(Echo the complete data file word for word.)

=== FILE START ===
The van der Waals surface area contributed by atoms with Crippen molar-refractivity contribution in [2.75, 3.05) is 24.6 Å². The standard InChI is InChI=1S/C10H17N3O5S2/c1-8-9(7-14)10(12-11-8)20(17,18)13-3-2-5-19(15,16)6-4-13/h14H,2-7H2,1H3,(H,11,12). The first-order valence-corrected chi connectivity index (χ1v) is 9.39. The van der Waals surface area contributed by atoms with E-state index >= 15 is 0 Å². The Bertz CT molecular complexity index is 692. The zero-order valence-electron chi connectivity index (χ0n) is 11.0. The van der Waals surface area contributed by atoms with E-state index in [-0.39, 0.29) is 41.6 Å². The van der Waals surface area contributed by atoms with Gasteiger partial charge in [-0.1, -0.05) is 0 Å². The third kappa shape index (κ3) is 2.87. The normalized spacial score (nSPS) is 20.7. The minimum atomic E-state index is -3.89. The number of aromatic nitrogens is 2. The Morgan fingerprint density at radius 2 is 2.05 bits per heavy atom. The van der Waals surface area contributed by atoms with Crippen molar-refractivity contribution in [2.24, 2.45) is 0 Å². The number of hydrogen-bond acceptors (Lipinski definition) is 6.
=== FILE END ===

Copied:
The van der Waals surface area contributed by atoms with Crippen molar-refractivity contribution in [2.75, 3.05) is 24.6 Å². The standard InChI is InChI=1S/C10H17N3O5S2/c1-8-9(7-14)10(12-11-8)20(17,18)13-3-2-5-19(15,16)6-4-13/h14H,2-7H2,1H3,(H,11,12). The first-order valence-corrected chi connectivity index (χ1v) is 9.39. The van der Waals surface area contributed by atoms with E-state index >= 15 is 0 Å². The Bertz CT molecular complexity index is 692. The zero-order valence-electron chi connectivity index (χ0n) is 11.0. The van der Waals surface area contributed by atoms with E-state index in [-0.39, 0.29) is 41.6 Å². The van der Waals surface area contributed by atoms with Gasteiger partial charge in [-0.1, -0.05) is 0 Å². The third kappa shape index (κ3) is 2.87. The normalized spacial score (nSPS) is 20.7. The minimum atomic E-state index is -3.89. The number of aromatic nitrogens is 2. The Morgan fingerprint density at radius 2 is 2.05 bits per heavy atom. The van der Waals surface area contributed by atoms with Crippen molar-refractivity contribution in [2.24, 2.45) is 0 Å². The number of hydrogen-bond acceptors (Lipinski definition) is 6.